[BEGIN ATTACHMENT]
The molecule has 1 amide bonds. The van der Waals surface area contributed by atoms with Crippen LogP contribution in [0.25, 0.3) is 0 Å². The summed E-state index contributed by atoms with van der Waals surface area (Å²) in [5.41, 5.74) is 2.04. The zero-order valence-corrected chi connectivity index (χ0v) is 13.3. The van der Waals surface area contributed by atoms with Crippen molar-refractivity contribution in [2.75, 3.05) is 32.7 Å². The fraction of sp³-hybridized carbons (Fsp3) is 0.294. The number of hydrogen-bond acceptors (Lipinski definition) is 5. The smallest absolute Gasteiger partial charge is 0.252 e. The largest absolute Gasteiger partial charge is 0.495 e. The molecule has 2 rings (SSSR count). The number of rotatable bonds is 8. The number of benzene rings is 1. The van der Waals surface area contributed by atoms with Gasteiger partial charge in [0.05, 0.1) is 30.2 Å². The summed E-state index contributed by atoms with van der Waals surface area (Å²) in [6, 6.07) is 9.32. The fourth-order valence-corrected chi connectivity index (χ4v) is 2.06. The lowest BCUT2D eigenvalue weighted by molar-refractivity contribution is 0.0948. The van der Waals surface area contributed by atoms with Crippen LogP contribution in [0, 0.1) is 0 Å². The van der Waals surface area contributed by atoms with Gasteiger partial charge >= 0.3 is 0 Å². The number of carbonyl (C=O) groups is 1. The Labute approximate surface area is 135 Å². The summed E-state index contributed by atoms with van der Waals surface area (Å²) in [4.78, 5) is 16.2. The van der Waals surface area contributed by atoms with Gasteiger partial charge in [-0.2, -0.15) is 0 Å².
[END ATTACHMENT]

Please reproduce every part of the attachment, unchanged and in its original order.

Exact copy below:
The molecule has 1 amide bonds. The van der Waals surface area contributed by atoms with Crippen LogP contribution in [0.25, 0.3) is 0 Å². The summed E-state index contributed by atoms with van der Waals surface area (Å²) in [5.41, 5.74) is 2.04. The zero-order valence-corrected chi connectivity index (χ0v) is 13.3. The van der Waals surface area contributed by atoms with Crippen molar-refractivity contribution in [2.75, 3.05) is 32.7 Å². The fraction of sp³-hybridized carbons (Fsp3) is 0.294. The number of hydrogen-bond acceptors (Lipinski definition) is 5. The smallest absolute Gasteiger partial charge is 0.252 e. The largest absolute Gasteiger partial charge is 0.495 e. The molecule has 2 rings (SSSR count). The number of rotatable bonds is 8. The number of benzene rings is 1. The van der Waals surface area contributed by atoms with Gasteiger partial charge in [0.05, 0.1) is 30.2 Å². The summed E-state index contributed by atoms with van der Waals surface area (Å²) in [6, 6.07) is 9.32. The fourth-order valence-corrected chi connectivity index (χ4v) is 2.06. The lowest BCUT2D eigenvalue weighted by molar-refractivity contribution is 0.0948. The van der Waals surface area contributed by atoms with Crippen LogP contribution in [0, 0.1) is 0 Å². The van der Waals surface area contributed by atoms with Gasteiger partial charge >= 0.3 is 0 Å². The number of carbonyl (C=O) groups is 1. The Labute approximate surface area is 135 Å². The summed E-state index contributed by atoms with van der Waals surface area (Å²) in [4.78, 5) is 16.2. The van der Waals surface area contributed by atoms with Gasteiger partial charge in [-0.2, -0.15) is 0 Å².